Facing cutbacks from the state Legislature, Colorado State University plans, once again, to raise tuition, according to the Fort Collins Coloradoan , which notes that CSU
also hiked tuition last year.
In-state graduate students could pay an extra 15 percent, or $970.20, annually, and out-of-state graduate students could pay an extra five percent, or $905.45 annually, under a proposed plan. Undergraduates could face nine and three percent increases, respectively, for in- and out-of-state students.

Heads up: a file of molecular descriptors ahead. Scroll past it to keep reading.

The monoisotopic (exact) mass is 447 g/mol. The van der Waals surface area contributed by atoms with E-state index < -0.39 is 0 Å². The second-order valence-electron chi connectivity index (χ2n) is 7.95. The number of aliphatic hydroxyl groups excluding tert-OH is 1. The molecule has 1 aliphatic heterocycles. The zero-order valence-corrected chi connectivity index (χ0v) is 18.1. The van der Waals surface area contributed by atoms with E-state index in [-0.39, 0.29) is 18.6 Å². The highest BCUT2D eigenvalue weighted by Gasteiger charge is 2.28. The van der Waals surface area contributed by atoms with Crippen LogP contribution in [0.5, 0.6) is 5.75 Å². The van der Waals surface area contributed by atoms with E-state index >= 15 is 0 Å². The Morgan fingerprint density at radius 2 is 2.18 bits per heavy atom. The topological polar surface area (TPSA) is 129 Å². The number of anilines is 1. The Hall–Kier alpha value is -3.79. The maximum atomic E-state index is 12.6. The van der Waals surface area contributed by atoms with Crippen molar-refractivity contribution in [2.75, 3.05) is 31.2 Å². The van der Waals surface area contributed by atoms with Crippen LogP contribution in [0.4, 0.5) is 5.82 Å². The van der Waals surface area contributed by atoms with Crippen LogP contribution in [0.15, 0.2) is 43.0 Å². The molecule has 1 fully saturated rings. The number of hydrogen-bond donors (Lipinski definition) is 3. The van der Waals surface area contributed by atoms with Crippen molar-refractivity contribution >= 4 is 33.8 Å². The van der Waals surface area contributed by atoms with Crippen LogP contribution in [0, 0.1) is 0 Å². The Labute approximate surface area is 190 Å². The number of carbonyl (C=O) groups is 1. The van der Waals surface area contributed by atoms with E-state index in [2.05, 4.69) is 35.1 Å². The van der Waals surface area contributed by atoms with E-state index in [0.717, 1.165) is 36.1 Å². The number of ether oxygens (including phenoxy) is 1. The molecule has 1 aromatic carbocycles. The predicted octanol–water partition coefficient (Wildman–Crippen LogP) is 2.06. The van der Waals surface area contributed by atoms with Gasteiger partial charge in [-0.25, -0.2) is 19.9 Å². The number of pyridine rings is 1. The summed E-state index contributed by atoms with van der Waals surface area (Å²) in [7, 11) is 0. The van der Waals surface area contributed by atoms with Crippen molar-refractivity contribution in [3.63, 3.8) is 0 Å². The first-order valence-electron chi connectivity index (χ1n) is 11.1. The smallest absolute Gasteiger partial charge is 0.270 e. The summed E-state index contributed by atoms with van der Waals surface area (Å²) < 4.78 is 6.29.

"We're skeptical that we'd want to go above that and skeptical that the Legislature and the governor would let us go above that," says interim Provost Rick Miranda (left) of the move, which would net CSU about $13 million, a "substantial" portion to be set aside for need-based financial aid for students hit hardest by the tuition increase.
Meanwhile, CSU has released its second annual Financial Accountability Report
, which finds that total revenue for the university grew 35.8 percent, to $815.5 million from fiscal year 2005 to fiscal year 2009. The report points out that CSU ranks 11th among 12 peer institutions in the amount charged for resident undergraduate tuition, with North Carolina State University the lowest, according to the Northern Colorado Business Report